Cooperative Series: Betrayal at House on the Hill

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There are lots of factors that go into a great game, but what I love most are those that leave you with memorable moments.  When you start tabling up a game, I love it when the group starts talking about those crazy I-can’t-believe-that-just-happened moments that have happened before, often a long time ago.  Sometimes it comes from a brilliant or terrible move, other times from an incredible string of good or back luck.  Whatever the cause, I always look for games that give you those lasting memories.

Betrayal at House on the Hill is a game entirely about those types of moments.  At the start of the game, all the players are working together to explore a creepy old mansion, dealing with whatever threats they encounter.  Bad omens are everywhere, though, and at some point one of the players betrays the rest which kicks off a showdown (The Haunt) between the traitor and the remaining heroes.  Here’s what makes the game work:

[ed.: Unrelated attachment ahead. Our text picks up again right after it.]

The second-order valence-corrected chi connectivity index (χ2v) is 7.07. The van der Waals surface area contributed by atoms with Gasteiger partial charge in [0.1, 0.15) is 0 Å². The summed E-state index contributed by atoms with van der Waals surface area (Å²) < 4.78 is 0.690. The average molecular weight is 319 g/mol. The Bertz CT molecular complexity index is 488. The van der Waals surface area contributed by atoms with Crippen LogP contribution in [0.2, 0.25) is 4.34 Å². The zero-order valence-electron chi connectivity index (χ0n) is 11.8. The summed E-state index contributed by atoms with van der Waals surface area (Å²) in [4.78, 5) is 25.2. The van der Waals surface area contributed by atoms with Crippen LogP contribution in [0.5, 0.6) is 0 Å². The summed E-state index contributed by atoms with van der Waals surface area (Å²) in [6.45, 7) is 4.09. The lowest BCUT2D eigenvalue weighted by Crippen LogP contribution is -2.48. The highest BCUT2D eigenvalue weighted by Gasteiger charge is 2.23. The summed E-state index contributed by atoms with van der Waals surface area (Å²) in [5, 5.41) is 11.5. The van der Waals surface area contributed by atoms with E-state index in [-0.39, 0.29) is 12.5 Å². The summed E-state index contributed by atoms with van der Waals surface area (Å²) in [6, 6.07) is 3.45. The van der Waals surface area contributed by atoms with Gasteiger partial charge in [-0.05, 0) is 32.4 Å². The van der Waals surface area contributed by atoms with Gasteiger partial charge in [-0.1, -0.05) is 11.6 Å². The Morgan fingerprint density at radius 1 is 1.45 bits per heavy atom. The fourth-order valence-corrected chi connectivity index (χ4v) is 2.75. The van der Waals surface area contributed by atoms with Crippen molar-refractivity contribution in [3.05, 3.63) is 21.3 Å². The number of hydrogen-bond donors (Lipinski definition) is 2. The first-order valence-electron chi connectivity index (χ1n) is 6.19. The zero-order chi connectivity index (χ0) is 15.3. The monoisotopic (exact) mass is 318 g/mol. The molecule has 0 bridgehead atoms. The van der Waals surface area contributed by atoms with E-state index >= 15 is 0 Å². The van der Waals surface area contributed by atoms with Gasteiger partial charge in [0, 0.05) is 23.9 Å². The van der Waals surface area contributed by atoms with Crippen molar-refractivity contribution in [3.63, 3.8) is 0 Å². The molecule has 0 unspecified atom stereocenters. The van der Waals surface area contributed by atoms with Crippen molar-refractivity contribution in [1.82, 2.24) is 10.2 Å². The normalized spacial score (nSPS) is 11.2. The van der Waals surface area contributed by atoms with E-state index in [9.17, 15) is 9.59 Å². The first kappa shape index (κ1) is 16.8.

+ Simple Rules: Betrayal’s rulebook is very short with fairly straightforward rules. You can teach players the basics in a few minutes and as the game starts off purely cooperatively you can explain how many things work as you play.  That low barrier to entry really is key to Betrayal’s success as players are able to focus on the fun things happening instead of worrying about individual rules.

There will be ambiguities at times, but the rule book sums it up nicely: “Don’t let [questions] slow you down. [Come] to an agreement as a group for what makes the most sense and go with it.”

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+ Theme: With such a simple rule set, Betrayal at House on the Hill really is all about the theme.  There are several different characters in the game, all based on horror B-movie stereotypes.  Players explore the mansion by revealing random tiles resulting in  a different mansion layout each time, adding to the suspense and replayability.  Most rooms result in you drawing an event card causing some sort of crazy thing happen to your player.  All of the flavor text on the cards and the events in the Haunts really nail the horror movie theme.

+ The Haunt: At some point during the exploration phase, enough bad omens will have been encountered and the Haunt will begin.  Haunts are scenarios that give the story and rules for how the second half of the game plays out.  A quick look at a table in the rules tells you which haunt to play (or you can just pick one you haven’t played yet) and which person betrays the group.